Left to right, top to bottom: Colossal Cave Adventure (1976), Rogue (1980), Lords of Midnight (1984), Master of Magic (1993), Age of Wonders 2 (2002), Battle for Middle-Earth (2004).
The earliest text adventures used words alone to suggest the game world, allowing the player’s imagination to fill in all of the details. Later, the ideogrammatic use of ASCII characters made possible things like the dungeon floorplans of Rogue to be clearly delineated, but that “*” that represented a pile of gold was still something to conjure with. With each step in the progression from limited-palette, low-resolution graphics to high-res 3D models and particle effects — with each step toward a more photorealistic rendering of the game environment — the player has to do that much less creative work, that much less imaginative interaction.
I’m not saying it’s necessarily a bad progression. The trade-off is that we get games that are more immediately, actively immersive, as opposed to ones in which we have to work to immerse ourselves. Something is lost, but something else is certainly gained. Even as better and better graphics technology is erasing the need for an active imagination in playing video games, increasingly sophisticated game design has made possible a range of consequential (as opposed to imaginative) interactivity that is unparalleled in any other medium. Plus, I’d hazard that most people who play video games don’t want to use their imaginations — they just want a fun ride¹. The more bells and whistles the better.
Each of us probably have our own sweet spot between abstraction and representation, a point where our imagination is fired up by the power of suggestion, but would be extinguished by too much more information. In video games, that sweet spot for me is best exemplified by Steve Barcia‘s classic Master of Magic, specifically on the tactical combat screen:
The average “figure” or unit graphic in MoM is 12 pixels high by 7 pixels wide, and the potential of that tiny canvas (+256 possible colors) is maximized to artfully evoke specific details of each of the 86 unit types available in the game². In the above screenshot, the lizardman shamans carry staves and wear some sort of broad golden collar, but the player can still read a lot into those combinations of a few colored squares. When I play MoM, my imagination fills in the details and I find myself picturing the collars as having a sort of Aztec design.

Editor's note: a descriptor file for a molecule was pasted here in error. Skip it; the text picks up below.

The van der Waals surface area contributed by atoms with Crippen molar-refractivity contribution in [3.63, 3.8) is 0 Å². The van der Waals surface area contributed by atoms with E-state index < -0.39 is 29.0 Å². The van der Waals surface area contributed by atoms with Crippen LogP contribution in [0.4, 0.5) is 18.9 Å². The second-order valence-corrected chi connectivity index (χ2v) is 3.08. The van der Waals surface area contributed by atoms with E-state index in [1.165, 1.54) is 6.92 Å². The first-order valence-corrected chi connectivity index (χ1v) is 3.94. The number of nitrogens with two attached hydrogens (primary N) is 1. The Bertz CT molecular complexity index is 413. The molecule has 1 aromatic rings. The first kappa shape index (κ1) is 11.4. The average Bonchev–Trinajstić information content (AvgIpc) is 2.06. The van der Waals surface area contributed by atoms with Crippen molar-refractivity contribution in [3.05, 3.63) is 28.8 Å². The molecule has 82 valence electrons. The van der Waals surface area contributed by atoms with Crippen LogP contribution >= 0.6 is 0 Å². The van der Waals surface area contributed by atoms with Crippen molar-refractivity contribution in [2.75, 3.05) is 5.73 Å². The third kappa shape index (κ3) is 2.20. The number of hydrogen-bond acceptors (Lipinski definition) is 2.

By comparison, the units in Battle for Middle Earth leave little to the mind’s eye:
Nothing about these units is suggested — everything is described. Beyond rounding off the occasional sharp-edged polygon, the player’s imagination just has to sit back and relax.
In comics, my sweet spot is probably best exemplified by the work of Hergé or Chester Brown:
The level of detail that both of these artists bring to their work is just right for me. They draw characters and environments with enough specificity to create a believable, grounded world, but leave enough open for a sense of mobility and life to be triggered by the reader’s participation. Generally speaking, too little visual information in a comic makes me believe less in the world of that story. And too much (something I struggle against in my own work) can rob a comic of whatever vitality it might otherwise possess.
Bringing this questionable ramble back to film, last year it was announced that Steven Spielberg and Peter Jackson will be turning the adventures of Tintin into at least three new motion pictures. In the cinematic equivalent of the graphic progression noted above, these films will be created using motion-capture and state-of-the-art CGI.
Jackson said WETA will stay true to Remi’s original designs in bringing the cast of Tintin to life, but that the characters won’t look cartoonish.